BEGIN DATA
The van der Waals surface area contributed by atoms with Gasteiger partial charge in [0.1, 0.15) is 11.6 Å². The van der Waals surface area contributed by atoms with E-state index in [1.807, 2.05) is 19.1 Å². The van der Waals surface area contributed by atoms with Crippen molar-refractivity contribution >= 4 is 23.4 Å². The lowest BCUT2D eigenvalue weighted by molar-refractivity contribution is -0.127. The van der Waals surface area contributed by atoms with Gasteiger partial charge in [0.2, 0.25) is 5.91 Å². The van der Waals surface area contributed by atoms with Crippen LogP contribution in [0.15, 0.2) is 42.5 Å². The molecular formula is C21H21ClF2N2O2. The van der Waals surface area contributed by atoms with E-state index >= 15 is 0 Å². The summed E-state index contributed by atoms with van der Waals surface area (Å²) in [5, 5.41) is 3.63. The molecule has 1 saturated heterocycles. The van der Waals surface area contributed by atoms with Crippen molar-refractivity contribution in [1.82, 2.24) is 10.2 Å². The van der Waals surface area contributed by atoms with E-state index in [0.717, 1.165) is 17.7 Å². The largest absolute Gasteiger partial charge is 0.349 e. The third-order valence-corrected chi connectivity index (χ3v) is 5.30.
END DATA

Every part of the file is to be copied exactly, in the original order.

The van der Waals surface area contributed by atoms with Gasteiger partial charge in [0.1, 0.15) is 11.6 Å². The van der Waals surface area contributed by atoms with E-state index in [1.807, 2.05) is 19.1 Å². The van der Waals surface area contributed by atoms with Crippen molar-refractivity contribution >= 4 is 23.4 Å². The lowest BCUT2D eigenvalue weighted by molar-refractivity contribution is -0.127. The van der Waals surface area contributed by atoms with Gasteiger partial charge in [0.2, 0.25) is 5.91 Å². The van der Waals surface area contributed by atoms with Crippen LogP contribution in [0.15, 0.2) is 42.5 Å². The molecular formula is C21H21ClF2N2O2. The van der Waals surface area contributed by atoms with E-state index >= 15 is 0 Å². The summed E-state index contributed by atoms with van der Waals surface area (Å²) in [5, 5.41) is 3.63. The molecule has 1 saturated heterocycles. The van der Waals surface area contributed by atoms with Crippen molar-refractivity contribution in [1.82, 2.24) is 10.2 Å². The van der Waals surface area contributed by atoms with E-state index in [0.717, 1.165) is 17.7 Å². The largest absolute Gasteiger partial charge is 0.349 e. The third-order valence-corrected chi connectivity index (χ3v) is 5.30.